Culted, Oblique To All Paths (Relapse): It’s unhealthy but inevitable, especially among Canadian metal writers, that a band that signs with a prominent record label will be on the receiving end of glowing critical praise more out of courtesy than simple objectivity. So pardon me while I be a bad Canadian and say that the latest album by Winnipeg-via-Sweden band Culted does absolutely nothing for me. Tedious, overlong, and as bone dry as a Manitoba winter, it attempts to fuse doom, black metal, and slight touches of industrial and noise, but the few times it does gel, are fleeting at best, making Daniel Jansson’s vocal contributions, by far the best thing about this record, seem wasted.
Drudkh/Winterfylleth, Thousands of Moons Ago/The Gates (Season Of Mist): It’s a Drudkh clearing house this week. This split with British pagan black metal greats Winterfylleth features all parties chipping in with covers, Drudkh tackling selections by Hefeystos, Unclean, and Sacrilegium, while their buddies cover a Hate Forest tune. It’s all done well enough, especially Winterfylleth’s reading of “The Gates”, but personally I’d much rather hear new original material from these highly talented bands.
Drudkh, Eastern Frontier In Flames (Season Of Mist): Okay, this is new, a compilation of Drudkh EPs, including the one they just released this week. Yes, all four of the Ukrainians’ tracks from the Winterfylleth split are on this one, as well as two more covers from 2010 and a pair of original compositions from 2007. This is asking a lot of Drudkh completists out there.
Iced Earth, Plagues Of Babylon (Century Media): The hiring of Stu Block as successor to the great singer Matt Barlow was the exact kind of adrenaline shot the flagging Iced Earth needed, as he and Jon Schaffer collaborated on 2011’s Dystopia, the band’s best album in a full decade. While nowhere near as tired as the Framing Armageddon albums, the follow-up is nevertheless a significant step down. It all boils down to anthemic hooks when it comes to Iced Earth, and there just aren’t enough here, whereas Dystopia was loaded with them. “Resistance”, “The End”, and “The Culling” are all above worthy tunes, and the formidable, powerful-voiced Block once again sells the material convincingly, but the rest of the record fails to measure up to Dystopia, which raised the bar considerably.
Murmur, Murmur (Season Of Mist): I love adventurousness in extreme metal, but this second album by the Chicago band is all over the place, rooted in black metal and oddly torn between progressive rock, noise, and jazz. Some of it does stick, as on the crazed, 11-minute “Al-Malik”, but there’s such a lack of focus that the band misses the point of an influence like King Crimson, whose “Larks’ Tongues in Aspic” is covered here in ironic yet otherwise superb fashion. If they want to hit an artistic level on par with Oranssi Pazuzu and Aluk Todolo, more discipline is needed.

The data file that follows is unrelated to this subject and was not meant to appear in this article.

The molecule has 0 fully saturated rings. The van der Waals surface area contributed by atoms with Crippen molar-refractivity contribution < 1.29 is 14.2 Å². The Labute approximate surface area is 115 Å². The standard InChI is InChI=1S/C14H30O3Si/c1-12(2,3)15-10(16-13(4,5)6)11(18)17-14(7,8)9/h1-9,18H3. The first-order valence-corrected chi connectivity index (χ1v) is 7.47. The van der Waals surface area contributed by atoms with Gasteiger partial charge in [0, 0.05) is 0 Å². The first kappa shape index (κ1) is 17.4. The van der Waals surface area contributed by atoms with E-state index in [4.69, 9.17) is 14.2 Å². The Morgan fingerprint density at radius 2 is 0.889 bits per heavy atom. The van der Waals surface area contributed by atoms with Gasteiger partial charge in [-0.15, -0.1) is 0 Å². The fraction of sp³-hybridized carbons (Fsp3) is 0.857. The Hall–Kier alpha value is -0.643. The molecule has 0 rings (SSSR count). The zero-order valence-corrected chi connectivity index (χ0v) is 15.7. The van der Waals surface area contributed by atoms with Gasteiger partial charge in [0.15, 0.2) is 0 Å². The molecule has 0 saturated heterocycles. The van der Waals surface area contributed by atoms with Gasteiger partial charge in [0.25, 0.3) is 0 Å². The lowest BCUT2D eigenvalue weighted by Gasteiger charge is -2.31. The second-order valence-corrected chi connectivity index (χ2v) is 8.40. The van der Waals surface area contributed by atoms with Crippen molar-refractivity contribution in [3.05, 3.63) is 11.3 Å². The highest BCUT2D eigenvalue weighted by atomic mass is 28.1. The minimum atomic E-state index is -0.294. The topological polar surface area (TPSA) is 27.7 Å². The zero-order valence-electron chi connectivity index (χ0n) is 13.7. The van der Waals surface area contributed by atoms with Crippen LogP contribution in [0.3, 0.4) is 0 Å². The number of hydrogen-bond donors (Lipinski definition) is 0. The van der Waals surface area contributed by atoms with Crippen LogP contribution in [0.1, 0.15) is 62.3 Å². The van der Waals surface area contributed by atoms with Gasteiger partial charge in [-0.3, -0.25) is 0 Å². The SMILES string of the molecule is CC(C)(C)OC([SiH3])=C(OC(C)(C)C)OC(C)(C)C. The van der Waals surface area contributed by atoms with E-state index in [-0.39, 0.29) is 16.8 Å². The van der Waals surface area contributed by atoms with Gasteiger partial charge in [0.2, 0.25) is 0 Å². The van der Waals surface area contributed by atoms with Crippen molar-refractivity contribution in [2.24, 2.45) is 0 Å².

Orchid, The Zodiac Sessions (Nuclear Blast): Two early releases by the San Francisco Sabbath disciples have been neatly repackaged and reissued as a stopgap release in the wake of last year’s excellent In the Mouths of Madness. Fans get the 2011 album Capricorn as well as 2009’s Through the Devil’s Doorway EP, both of which show just how on their game the band was that early on in their existence. If you liked last year’s album and haven’t heard these tracks yet, this is a no-brainer.
Scorpions, MTV Unplugged (Sony): Is this 1992? Scorpions seem to think so, as they performed an acoustic set of new songs and rearranged classics, complete with cameos by a couple German celebrities – and the guy from a-ha, of all people – and a string section in front of an adoring audience in Athens. It’s all very lavish and garish, and ballads like “In Trance” and “Still Loving You” work decently, but riff-oriented music like hard rock/heavy metal rarely benefits from acoustic treatments. “Rock You Like a Hurricane”, “Big City Nights”, “No One Like You”, and “Blackout” were never meant to be played on acoustic guitar, sorry.
Sister, Disguised Vultures (Metal Blade): No, this isn’t a reissue of long-lost recordings by Blackie Lawless’s old band. Sadly. But ‘80s-era Sunset Strip glam looms over this strangely interesting album by the Swedish band, which is laced with sleazy riffs reminiscent of early LA Guns. Annoyingly, the punk and black metal influences often get in the way as Sister tries to come off as a corpsepainted Turbonegro, but there are some catchy little tunes here such as “Sick” and “We Salute ‘Em”.